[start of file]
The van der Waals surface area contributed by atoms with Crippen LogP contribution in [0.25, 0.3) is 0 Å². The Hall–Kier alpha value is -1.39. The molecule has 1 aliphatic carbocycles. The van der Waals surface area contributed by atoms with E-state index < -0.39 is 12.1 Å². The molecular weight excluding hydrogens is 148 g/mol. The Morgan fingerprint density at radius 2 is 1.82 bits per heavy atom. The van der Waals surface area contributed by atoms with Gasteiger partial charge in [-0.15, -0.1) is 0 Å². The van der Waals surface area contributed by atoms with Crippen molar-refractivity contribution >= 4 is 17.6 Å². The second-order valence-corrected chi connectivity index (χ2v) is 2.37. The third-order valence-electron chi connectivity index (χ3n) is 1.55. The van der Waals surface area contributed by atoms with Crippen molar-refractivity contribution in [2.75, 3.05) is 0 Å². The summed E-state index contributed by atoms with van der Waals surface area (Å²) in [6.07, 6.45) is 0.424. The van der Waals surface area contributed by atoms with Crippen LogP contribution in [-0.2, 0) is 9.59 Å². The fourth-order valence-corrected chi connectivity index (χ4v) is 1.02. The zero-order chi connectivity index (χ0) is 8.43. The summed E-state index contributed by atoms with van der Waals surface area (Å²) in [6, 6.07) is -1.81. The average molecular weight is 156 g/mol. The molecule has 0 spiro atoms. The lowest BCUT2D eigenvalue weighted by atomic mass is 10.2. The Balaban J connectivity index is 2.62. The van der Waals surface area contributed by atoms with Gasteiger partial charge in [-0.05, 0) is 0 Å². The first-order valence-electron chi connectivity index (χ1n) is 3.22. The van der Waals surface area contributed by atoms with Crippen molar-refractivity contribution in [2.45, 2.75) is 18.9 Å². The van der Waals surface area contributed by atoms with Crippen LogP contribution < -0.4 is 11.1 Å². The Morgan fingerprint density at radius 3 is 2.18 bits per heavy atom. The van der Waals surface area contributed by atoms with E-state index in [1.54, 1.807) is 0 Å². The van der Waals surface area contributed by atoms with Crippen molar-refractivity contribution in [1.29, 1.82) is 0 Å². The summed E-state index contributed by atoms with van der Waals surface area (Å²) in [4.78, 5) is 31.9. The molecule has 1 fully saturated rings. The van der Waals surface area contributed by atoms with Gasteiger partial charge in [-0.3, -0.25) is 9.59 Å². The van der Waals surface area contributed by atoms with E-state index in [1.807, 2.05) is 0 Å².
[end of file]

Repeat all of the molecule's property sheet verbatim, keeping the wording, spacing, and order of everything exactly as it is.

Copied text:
The van der Waals surface area contributed by atoms with Crippen LogP contribution in [0.25, 0.3) is 0 Å². The Hall–Kier alpha value is -1.39. The molecule has 1 aliphatic carbocycles. The van der Waals surface area contributed by atoms with E-state index < -0.39 is 12.1 Å². The molecular weight excluding hydrogens is 148 g/mol. The Morgan fingerprint density at radius 2 is 1.82 bits per heavy atom. The van der Waals surface area contributed by atoms with Gasteiger partial charge in [-0.15, -0.1) is 0 Å². The van der Waals surface area contributed by atoms with Crippen molar-refractivity contribution >= 4 is 17.6 Å². The second-order valence-corrected chi connectivity index (χ2v) is 2.37. The third-order valence-electron chi connectivity index (χ3n) is 1.55. The van der Waals surface area contributed by atoms with Crippen molar-refractivity contribution in [2.75, 3.05) is 0 Å². The summed E-state index contributed by atoms with van der Waals surface area (Å²) in [6.07, 6.45) is 0.424. The van der Waals surface area contributed by atoms with Crippen LogP contribution in [-0.2, 0) is 9.59 Å². The fourth-order valence-corrected chi connectivity index (χ4v) is 1.02. The zero-order chi connectivity index (χ0) is 8.43. The summed E-state index contributed by atoms with van der Waals surface area (Å²) in [6, 6.07) is -1.81. The average molecular weight is 156 g/mol. The molecule has 0 spiro atoms. The lowest BCUT2D eigenvalue weighted by atomic mass is 10.2. The Balaban J connectivity index is 2.62. The van der Waals surface area contributed by atoms with Gasteiger partial charge in [-0.05, 0) is 0 Å². The first-order valence-electron chi connectivity index (χ1n) is 3.22. The van der Waals surface area contributed by atoms with Crippen molar-refractivity contribution in [2.45, 2.75) is 18.9 Å². The van der Waals surface area contributed by atoms with Crippen LogP contribution < -0.4 is 11.1 Å². The Morgan fingerprint density at radius 3 is 2.18 bits per heavy atom. The van der Waals surface area contributed by atoms with E-state index in [1.54, 1.807) is 0 Å². The van der Waals surface area contributed by atoms with Crippen molar-refractivity contribution in [1.29, 1.82) is 0 Å². The summed E-state index contributed by atoms with van der Waals surface area (Å²) in [4.78, 5) is 31.9. The molecule has 1 fully saturated rings. The van der Waals surface area contributed by atoms with Gasteiger partial charge in [-0.3, -0.25) is 9.59 Å². The van der Waals surface area contributed by atoms with E-state index in [1.807, 2.05) is 0 Å².